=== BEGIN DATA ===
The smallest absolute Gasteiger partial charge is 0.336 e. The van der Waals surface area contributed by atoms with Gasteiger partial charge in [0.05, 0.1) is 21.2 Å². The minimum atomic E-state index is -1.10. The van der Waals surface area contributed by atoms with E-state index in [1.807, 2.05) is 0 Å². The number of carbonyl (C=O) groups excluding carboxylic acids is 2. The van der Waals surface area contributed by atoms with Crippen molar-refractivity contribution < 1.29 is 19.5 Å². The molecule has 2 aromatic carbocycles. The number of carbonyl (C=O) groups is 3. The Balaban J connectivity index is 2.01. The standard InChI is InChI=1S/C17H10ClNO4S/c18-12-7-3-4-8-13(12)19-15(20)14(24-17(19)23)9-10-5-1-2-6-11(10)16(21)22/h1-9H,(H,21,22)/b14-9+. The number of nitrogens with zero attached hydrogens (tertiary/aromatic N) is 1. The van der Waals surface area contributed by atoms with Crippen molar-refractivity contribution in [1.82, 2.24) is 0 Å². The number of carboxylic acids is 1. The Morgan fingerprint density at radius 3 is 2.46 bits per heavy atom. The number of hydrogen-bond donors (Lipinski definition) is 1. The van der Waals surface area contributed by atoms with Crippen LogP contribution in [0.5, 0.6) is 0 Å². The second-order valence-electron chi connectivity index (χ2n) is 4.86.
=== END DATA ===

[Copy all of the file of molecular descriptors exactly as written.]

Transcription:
The smallest absolute Gasteiger partial charge is 0.336 e. The van der Waals surface area contributed by atoms with Gasteiger partial charge in [0.05, 0.1) is 21.2 Å². The minimum atomic E-state index is -1.10. The van der Waals surface area contributed by atoms with E-state index in [1.807, 2.05) is 0 Å². The number of carbonyl (C=O) groups excluding carboxylic acids is 2. The van der Waals surface area contributed by atoms with Crippen molar-refractivity contribution < 1.29 is 19.5 Å². The molecule has 2 aromatic carbocycles. The number of carbonyl (C=O) groups is 3. The Balaban J connectivity index is 2.01. The standard InChI is InChI=1S/C17H10ClNO4S/c18-12-7-3-4-8-13(12)19-15(20)14(24-17(19)23)9-10-5-1-2-6-11(10)16(21)22/h1-9H,(H,21,22)/b14-9+. The number of nitrogens with zero attached hydrogens (tertiary/aromatic N) is 1. The van der Waals surface area contributed by atoms with Crippen molar-refractivity contribution in [1.82, 2.24) is 0 Å². The number of carboxylic acids is 1. The Morgan fingerprint density at radius 3 is 2.46 bits per heavy atom. The number of hydrogen-bond donors (Lipinski definition) is 1. The van der Waals surface area contributed by atoms with Crippen LogP contribution in [0.5, 0.6) is 0 Å². The second-order valence-electron chi connectivity index (χ2n) is 4.86.